Saturday, 23 May 2015

Book review : The Fifth Gospel - Ian Caldwell

The Fifth Gospel is a religious-themed literary thriller. It is set in the fascinating and rather mysterious world of The Vatican, but you don't need to be a believer, belong to a particular faith or be well versed in the finer points of the religious texts to enjoy it.

I'll admit to being pretty uneducated when it comes to all things religious and I learnt an awful lot of fascinating facts about life in the Vatican, the complicated politics of the Catholic church and the ambiguity and contradictions of certain passages of the Bible. I kept thinking to myself "yes, but this is fiction, it may not be true" but the book took an amazing TEN YEARS to write, in which time Ian Caldwell studied a vast array of primary sources to use in his novel.

The central characters of the novel are two brothers, Simon and Alex Andreou. Both are Catholic priests but Alex is Greek Catholic, with an estranged wife and a young son, while Simon is Roman Catholic. Both men are friends with Doctor Ugo Nogara, a man who is working on a mysterious, highly controversial and, in terms of Catholic politics, potentially dangerous exhibition about the Turin Shroud. While he seems to be focusing on the authenticity of the shroud, Nogara makes a possibly earth-shattering discovery in the scriptures. We all know the four gospels written by Matthew, Mark, Luke and John but I was totally unaware of a fifth gospel, called the Diatessaron, which tries to compare all four gospels and condense them into a truer, real-life gospel. It is commonly assumed that John's gospel is a theological text rather than an eyewitness account, using symbolism rather than realism, unlike the other gospels. Just as Nogara's exhibition is about to be unveiled and his big secret revealed, he is found dead. Even more shocking, Simon Andreou is at the scene and becomes the prime suspect.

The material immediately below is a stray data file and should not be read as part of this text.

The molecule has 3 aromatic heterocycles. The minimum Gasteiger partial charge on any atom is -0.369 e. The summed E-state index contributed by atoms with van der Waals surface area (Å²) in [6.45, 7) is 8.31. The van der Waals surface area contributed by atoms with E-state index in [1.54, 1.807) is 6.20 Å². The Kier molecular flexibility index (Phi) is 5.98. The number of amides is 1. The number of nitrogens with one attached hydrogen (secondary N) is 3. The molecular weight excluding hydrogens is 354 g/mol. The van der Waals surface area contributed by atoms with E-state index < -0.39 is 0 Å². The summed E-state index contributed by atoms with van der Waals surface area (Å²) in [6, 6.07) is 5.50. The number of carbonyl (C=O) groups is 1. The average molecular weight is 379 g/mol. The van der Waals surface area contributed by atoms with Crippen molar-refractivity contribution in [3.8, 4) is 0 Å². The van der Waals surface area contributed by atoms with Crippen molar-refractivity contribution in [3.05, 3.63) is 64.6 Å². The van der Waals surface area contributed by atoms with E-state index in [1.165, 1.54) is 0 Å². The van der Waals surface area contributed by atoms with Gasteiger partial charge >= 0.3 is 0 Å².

Simon is put on trial, not in a regular civil court but in front of a papal tribunal, with its own mysterious rules and regulations. Father Alex has to try to unravel Doctor Nogara's research in order to prove his brother's innocence before it's too late.

Despite the rather high-brow content, Ian Caldwell delivers an intense, dramatic thriller with believable and perfectly imperfect characters. The Vatican, with its unusual protocol and mysterious secrets, provides the perfect backdrop for a murder-mystery and the huge amount of background research is evident when you read the story.

star rating : 4.5/5

RRP : £14.99

  • Hardcover: 448 pages
  • Publisher: Simon & Schuster UK (26 Mar. 2015)
  • Language: English
  • ISBN-10: 1471111024
  • ISBN-13: 978-1471111020
  • Product Dimensions: 16.3 x 3.6 x 24.2 cm

Disclosure : I received a review copy of the book in order to write an honest review.

1 comment:

  1. I read The Rule of Four some years ago and I remember that one wasn't a book you could just skim read. Anything with the Vatican involved is always a good subject for a thriller.


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